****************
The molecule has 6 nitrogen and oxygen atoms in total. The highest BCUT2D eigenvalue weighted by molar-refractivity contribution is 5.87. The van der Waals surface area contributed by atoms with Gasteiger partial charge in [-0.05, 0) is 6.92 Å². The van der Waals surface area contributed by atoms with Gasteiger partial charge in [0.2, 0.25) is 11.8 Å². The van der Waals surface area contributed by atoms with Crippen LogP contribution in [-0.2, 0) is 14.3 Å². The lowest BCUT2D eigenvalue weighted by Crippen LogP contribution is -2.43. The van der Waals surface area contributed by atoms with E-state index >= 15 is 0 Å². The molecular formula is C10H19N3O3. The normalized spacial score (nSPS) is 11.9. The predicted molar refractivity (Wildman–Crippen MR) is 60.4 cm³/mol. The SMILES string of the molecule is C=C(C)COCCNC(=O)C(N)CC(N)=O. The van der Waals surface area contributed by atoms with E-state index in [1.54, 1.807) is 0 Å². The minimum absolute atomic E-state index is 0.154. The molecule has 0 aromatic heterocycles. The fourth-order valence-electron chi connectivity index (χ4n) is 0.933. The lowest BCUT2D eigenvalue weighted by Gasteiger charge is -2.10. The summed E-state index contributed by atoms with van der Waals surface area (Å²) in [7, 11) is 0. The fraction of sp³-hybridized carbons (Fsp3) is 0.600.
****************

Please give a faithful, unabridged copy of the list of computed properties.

The molecule has 6 nitrogen and oxygen atoms in total. The highest BCUT2D eigenvalue weighted by molar-refractivity contribution is 5.87. The van der Waals surface area contributed by atoms with Gasteiger partial charge in [-0.05, 0) is 6.92 Å². The van der Waals surface area contributed by atoms with Gasteiger partial charge in [0.2, 0.25) is 11.8 Å². The van der Waals surface area contributed by atoms with Crippen LogP contribution in [-0.2, 0) is 14.3 Å². The lowest BCUT2D eigenvalue weighted by Crippen LogP contribution is -2.43. The van der Waals surface area contributed by atoms with E-state index >= 15 is 0 Å². The molecular formula is C10H19N3O3. The normalized spacial score (nSPS) is 11.9. The predicted molar refractivity (Wildman–Crippen MR) is 60.4 cm³/mol. The SMILES string of the molecule is C=C(C)COCCNC(=O)C(N)CC(N)=O. The van der Waals surface area contributed by atoms with E-state index in [1.54, 1.807) is 0 Å². The minimum absolute atomic E-state index is 0.154. The molecule has 0 aromatic heterocycles. The fourth-order valence-electron chi connectivity index (χ4n) is 0.933. The lowest BCUT2D eigenvalue weighted by Gasteiger charge is -2.10. The summed E-state index contributed by atoms with van der Waals surface area (Å²) in [7, 11) is 0. The fraction of sp³-hybridized carbons (Fsp3) is 0.600.